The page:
Even non-birders will be fascinated by the numerous species here; the Madagascar paradise flycatcher with its long trailing tail feathers is striking enough to impress anybody.
The 18,500ha Montagne d’Ambre National Park was created in 1958, the French colonial government recognising the unique nature of the volcanic massif and its forest. The park is part of the Montagne d’Ambre Reserves Complex which also includes Ankarana, Analamera and Forêt d’Ambre. The project was the first to involve local people in all stages of planning and management. The aims of conservation, rural development and education have largely been achieved. Ecotourism has been encouraged successfully with good information and facilities now available.
Montagne d’Ambre National Park is a splendid example of montane rainforest: the massif ranges in altitude from 850m to 1,475m and has its own microclimate with rainfall similar to the eastern region. It is one of the most visitor-friendly of Madagascar’s protected areas, with broad trails, fascinating flora and fauna, a comfortable climate and readily available information. In the dry season vehicles can drive right up to the main picnic area, giving a unique opportunity (in Madagascar) for elderly or disabled visitors to see the rainforest and its inhabitants.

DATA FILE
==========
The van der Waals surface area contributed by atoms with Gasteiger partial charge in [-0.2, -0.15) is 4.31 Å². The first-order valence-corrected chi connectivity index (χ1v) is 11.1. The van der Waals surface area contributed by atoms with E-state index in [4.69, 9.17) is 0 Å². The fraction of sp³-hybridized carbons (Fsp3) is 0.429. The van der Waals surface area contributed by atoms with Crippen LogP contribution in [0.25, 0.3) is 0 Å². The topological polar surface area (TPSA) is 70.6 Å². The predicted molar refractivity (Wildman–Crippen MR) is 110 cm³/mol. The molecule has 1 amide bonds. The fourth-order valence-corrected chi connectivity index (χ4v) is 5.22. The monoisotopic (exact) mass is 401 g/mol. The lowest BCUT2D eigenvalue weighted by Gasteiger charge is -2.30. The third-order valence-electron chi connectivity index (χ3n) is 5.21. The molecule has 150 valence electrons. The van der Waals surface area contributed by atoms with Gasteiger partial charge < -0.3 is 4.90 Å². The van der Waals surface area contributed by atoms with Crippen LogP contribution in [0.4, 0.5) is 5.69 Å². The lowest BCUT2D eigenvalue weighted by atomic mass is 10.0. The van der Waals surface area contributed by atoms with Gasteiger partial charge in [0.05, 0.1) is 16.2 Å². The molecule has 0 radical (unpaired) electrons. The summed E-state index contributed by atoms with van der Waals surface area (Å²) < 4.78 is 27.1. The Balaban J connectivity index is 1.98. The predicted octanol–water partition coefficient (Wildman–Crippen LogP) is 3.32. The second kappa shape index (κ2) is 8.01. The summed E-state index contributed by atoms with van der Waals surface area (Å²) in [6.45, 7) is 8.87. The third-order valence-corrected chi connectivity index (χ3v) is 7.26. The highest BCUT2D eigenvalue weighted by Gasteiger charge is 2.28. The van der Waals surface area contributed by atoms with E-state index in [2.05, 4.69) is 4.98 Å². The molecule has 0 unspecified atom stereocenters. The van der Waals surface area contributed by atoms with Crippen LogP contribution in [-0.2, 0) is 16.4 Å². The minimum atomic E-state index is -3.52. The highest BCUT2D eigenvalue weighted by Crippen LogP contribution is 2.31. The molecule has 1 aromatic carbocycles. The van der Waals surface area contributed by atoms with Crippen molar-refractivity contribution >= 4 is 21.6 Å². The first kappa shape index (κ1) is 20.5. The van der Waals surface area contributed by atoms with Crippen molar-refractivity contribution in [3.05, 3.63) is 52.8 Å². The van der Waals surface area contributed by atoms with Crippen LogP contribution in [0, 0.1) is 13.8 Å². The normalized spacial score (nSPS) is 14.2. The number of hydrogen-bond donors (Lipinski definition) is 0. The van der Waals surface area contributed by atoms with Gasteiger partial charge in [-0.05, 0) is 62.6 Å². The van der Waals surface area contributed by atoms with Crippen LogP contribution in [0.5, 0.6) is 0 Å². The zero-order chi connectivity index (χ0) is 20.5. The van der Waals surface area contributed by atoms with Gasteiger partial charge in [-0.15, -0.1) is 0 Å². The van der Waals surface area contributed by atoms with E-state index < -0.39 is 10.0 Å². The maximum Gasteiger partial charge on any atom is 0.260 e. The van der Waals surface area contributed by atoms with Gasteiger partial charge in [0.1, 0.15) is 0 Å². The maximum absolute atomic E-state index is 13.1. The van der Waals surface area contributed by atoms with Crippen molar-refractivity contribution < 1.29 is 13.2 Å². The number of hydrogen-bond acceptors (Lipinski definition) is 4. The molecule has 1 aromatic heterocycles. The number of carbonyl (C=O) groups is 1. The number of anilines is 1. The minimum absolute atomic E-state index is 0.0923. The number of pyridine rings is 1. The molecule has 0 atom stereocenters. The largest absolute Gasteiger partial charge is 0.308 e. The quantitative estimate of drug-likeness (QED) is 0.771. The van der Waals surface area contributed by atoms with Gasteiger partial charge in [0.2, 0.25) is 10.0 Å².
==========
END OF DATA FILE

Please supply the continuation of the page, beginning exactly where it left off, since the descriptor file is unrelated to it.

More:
The most rewarding time to visit is during the warm season (September to November); there will be some rain, but most animals are active and the lemurs have babies. It is usually relatively dry from May to August, and wettest from December to April. Temperatures on the mountain are much cooler than down in Antsiranana and there is a strong wind – varatraza – most days so it can feel quite cold. It is often wet and muddy (and there may be leeches) so be wary of wearing shorts and sandals, however hot and dry you feel at sea level. Bring waterproofs, insect repellent and even a light sweater.
You should also be aware that, as Antsiranana is on the itinerary of some cruise ships, for three or four days each year the park is inundated with hundreds of day trippers.